Launch Day Arrives.
The three of us met at Earls Colne just before they open at 9am. The temperature was already 25 degrees! Bags packed, route planned, charts neatly folded, plogs written out for the first leg. This day could not have been any further from the grey day in February when the idea was hatched. The sky was clear blue and the weather was hot. What was this weather going to do to our lift and rate of climb (the day peaked at 35 Celsius)? Paul and Simon (the two experienced instructors) decided to drive out along the taxiway in the clubs fire truck and decided upon a point along the runway where the take-off would be abandoned if we were not airborne. Having made that decision, they then passed over this first hot and heavy departure to yours truly, the lowest hours pilot on board, muttering something about it being character building!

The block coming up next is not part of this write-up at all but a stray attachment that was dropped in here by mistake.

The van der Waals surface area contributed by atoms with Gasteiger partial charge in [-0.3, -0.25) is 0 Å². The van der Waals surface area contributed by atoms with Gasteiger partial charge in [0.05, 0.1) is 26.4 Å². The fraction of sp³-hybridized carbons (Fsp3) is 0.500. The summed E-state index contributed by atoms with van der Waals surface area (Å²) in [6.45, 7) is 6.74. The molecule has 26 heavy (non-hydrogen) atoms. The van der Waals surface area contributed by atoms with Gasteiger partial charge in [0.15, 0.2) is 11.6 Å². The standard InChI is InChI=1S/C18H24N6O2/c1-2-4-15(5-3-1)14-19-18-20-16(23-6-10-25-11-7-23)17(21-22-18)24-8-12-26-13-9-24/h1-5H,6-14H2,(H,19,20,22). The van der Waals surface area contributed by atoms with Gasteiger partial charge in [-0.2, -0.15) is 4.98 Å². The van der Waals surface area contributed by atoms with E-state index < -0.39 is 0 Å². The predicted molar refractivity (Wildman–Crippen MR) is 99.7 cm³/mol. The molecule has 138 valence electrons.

Just before departure we have a quick photo with the aircraft and Simon manages to give himself a Dunces hat with the “A” of the registration, so we need to take another!
AK was then thoroughly checked out, and the luggage arranged between the luggage compartment and back seats for balance. We knew we would be close to the mass & balance limitations and the heat would not do our take-off performance any favours. We decided that the grass area in front of the apron, leading up to the threshold of the hard runway would make for some useful extra run-up space, so we started our take-off roll at the very edge of the field! The hard runway at Earls Colne would be the shortest runway we had planned to use on our entire trip. If we could get off of here – we could get off of every planned runway thereafter!